Eyes on the (Art) prize
By Linda Fitzgerald
During the next three weeks, 300,000 spectators are expected to flock to Grand Rapids for the city’s third annual ArtPrize competition. The popularity and timeliness of the competition has inspired a new collaboration between the University of Michigan School of Art & Design (A&D) and SiTE:Lab, a Grand Rapids arts organization dedicated to creating site-specific art installations in temporary spaces.
From September 21 through October 9, the long-vacant, 25,000 square foot Junior Achievement Building on East Fulton Street will host large-scale works by 11 international artists, works that — because of their size — might not otherwise be on display during the three-week event.
In recent years, A&D has focused on forging community alliances, seeking out new and mutually beneficial ways to connect students and faculty with cities across Michigan. To date, A&D has established work and gallery spaces in downtown Ann Arbor and Detroit. Grand Rapids’ burgeoning arts community, its large contingent of A&D graduates, and its highly successful launch of the annual ArtPrize competition in 2009 made it the next logical site for a collaboration.
The alliance with SiTE:LAB came about through the efforts of numerous individuals, all connected in one way or another to the city of Grand Rapids and the University of Michigan.
In the fall of 2010, Grand Rapids’ art advocate and U-M alumna Mary Caroline ‘Twink’ Frey formed a committee to explore opportunities for an arts alliance between A&D and her home city. Among the committee members were Kendall College of Art & Design Professor Paul Amenta and Grand Rapids attorney-turned-artist Tom Clinton, a U-M alumnus. A few months earlier, Amenta and Clinton had co-founded SiTE:LAB, with the goal of repurposing vacant buildings as temporary art spaces throughout the city.
Other members of the committee included Professor Bryan Rogers, dean of the U-M School of Art & Design, and A&D faculty member Elona VanGent, who had previously taught in the sculpture department at Grand Valley State University.
Amenta and Clinton shaped the original concept for the collaboration. “By that time, Paul and I had identified the Junior Achievement Building as a new ArtPrize venue,” Clinton says. “The site had been made available to us for a period of seven months by the building’s current owners, Locus Development. So we suggested that, rather than setting up a permanent gallery in Grand Rapids as its own ArtPrize venue, A&D consider working with us to prepare this amazing space for large installations that wouldn’t find a home anywhere else in the city.”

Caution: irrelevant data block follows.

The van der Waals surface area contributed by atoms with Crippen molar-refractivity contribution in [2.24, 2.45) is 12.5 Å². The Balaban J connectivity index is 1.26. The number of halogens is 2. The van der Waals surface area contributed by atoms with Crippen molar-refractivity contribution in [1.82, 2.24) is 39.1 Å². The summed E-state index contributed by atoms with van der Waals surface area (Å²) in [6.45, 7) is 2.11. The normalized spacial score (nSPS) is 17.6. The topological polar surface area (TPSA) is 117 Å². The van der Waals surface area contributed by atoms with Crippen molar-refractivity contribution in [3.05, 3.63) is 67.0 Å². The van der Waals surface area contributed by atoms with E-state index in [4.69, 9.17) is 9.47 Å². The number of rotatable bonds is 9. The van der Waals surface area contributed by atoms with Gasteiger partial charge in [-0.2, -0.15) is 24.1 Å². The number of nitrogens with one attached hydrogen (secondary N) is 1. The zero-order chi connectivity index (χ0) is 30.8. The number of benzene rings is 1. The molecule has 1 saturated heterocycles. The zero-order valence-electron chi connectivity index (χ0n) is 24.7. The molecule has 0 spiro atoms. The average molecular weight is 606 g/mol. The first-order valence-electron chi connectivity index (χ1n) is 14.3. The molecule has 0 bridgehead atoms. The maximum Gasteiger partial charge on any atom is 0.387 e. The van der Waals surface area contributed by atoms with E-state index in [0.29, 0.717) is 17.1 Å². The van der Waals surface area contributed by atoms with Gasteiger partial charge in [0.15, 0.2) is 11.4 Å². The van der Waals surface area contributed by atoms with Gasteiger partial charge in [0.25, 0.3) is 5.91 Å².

For Rogers, the prospect was immediately appealing. “We view this as an excellent first step in linking with the city,” he says. “It gives us a great opportunity to be part of the creative energy of Grand Rapids and to support ArtPrize. We have a large base of students and alums from West Michigan, so we welcome the opportunity to become part of that community. It’s also a chance to collaborate with two experienced and creative entrepreneurs, Paul Amenta and Tom Clinton.”
To date, $20,000 in gifts from donors has been used for general repairs, emergency lighting, safety upgrades such as ramps and railings, and other site improvements to the JA Building. Grand Rapids major donors include Bissell Inc., Plastic Surgery Associates of Grand Rapids, Varnum LLP, Lotus Development, Betsy and David Horning, James and Janet Watkins and Twink Frey and James McKay.
The focus now is on installation of art works, one of which will fill the building’s empty elevator shaft and could require as much as six weeks to assemble.
Participating artists, selected by Professors Amenta and VanGent, include:
- Ericka Beckman
- Anya Belkina
- David Bowen
- Alois Kronschlaeger
- Loren Madsen
- Meghan Reynard and Patrick Ethen — Reynard is a graduate student in U-M’s MFA program; and, Ethen is a U-M graduate with a degree in architecture
- Nick Tobier and Juliane Stiegele — Tobier is an associate professor in A&D
- Shinji Turner-Yamamoto
ArtPrize visitors can expect an eclectic mix of media and approaches, ranging from lights to lithography and from video to sculpture. As Clinton notes, part of the excitement and dynamism of the exhibit stems from the fact that all of the artists have created their works in direct response to the building’s interior landscape—an
intriguing and sometimes challenging mix of high ceilings, light-filled spaces, dark basement areas, and partially demolished walls.
Amenta describes the partnership with the School of Art & Design as an outstanding relationship. “The collaboration with U-M A&D has enabled SiTE:LAB to present a far more exciting exhibition for ArtPrize than we could possibly have done on our own,” he notes. “Elona VanGent’s involvement as co-curator allowed us to seek out artists from across the globe who otherwise might never have found their way to ArtPrize. And financial support from A&D alumni made it possible to complete all the site improvements required to open the Junior Achievement Building to the public.”
Often described as a radically open experiment in public art, ArtPrize is an annual three-week competition in which art works are displayed at more than 150 venues throughout downtown Grand Rapids. Approximately $500,000 in prize money is awarded on the basis of public voting. This year, nearly 1,600 artists from 36 countries and 43 states will be exhibiting their work, including 28 faculty and alumni from the University of Michigan School of Art & Design.